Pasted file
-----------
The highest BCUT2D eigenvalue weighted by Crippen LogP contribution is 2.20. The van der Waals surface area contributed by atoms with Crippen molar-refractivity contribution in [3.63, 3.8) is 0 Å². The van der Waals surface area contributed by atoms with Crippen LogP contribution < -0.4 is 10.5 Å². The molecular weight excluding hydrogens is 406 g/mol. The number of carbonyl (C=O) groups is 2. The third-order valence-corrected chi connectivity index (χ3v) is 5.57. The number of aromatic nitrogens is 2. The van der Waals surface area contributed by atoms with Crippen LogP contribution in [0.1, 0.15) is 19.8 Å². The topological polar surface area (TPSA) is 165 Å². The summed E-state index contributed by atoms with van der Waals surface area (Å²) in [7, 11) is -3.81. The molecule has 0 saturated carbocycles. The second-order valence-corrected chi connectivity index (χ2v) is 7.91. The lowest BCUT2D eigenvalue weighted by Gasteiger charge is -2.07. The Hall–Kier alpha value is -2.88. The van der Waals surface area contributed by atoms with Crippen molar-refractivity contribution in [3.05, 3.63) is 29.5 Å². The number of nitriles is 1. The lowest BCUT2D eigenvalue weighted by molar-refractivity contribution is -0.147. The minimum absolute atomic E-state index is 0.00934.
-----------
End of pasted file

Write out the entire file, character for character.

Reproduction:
The highest BCUT2D eigenvalue weighted by Crippen LogP contribution is 2.20. The van der Waals surface area contributed by atoms with Crippen molar-refractivity contribution in [3.63, 3.8) is 0 Å². The van der Waals surface area contributed by atoms with Crippen LogP contribution < -0.4 is 10.5 Å². The molecular weight excluding hydrogens is 406 g/mol. The number of carbonyl (C=O) groups is 2. The third-order valence-corrected chi connectivity index (χ3v) is 5.57. The number of aromatic nitrogens is 2. The van der Waals surface area contributed by atoms with Crippen LogP contribution in [0.1, 0.15) is 19.8 Å². The topological polar surface area (TPSA) is 165 Å². The summed E-state index contributed by atoms with van der Waals surface area (Å²) in [7, 11) is -3.81. The molecule has 0 saturated carbocycles. The second-order valence-corrected chi connectivity index (χ2v) is 7.91. The lowest BCUT2D eigenvalue weighted by Gasteiger charge is -2.07. The Hall–Kier alpha value is -2.88. The van der Waals surface area contributed by atoms with Crippen molar-refractivity contribution in [3.05, 3.63) is 29.5 Å². The number of nitriles is 1. The lowest BCUT2D eigenvalue weighted by molar-refractivity contribution is -0.147. The minimum absolute atomic E-state index is 0.00934.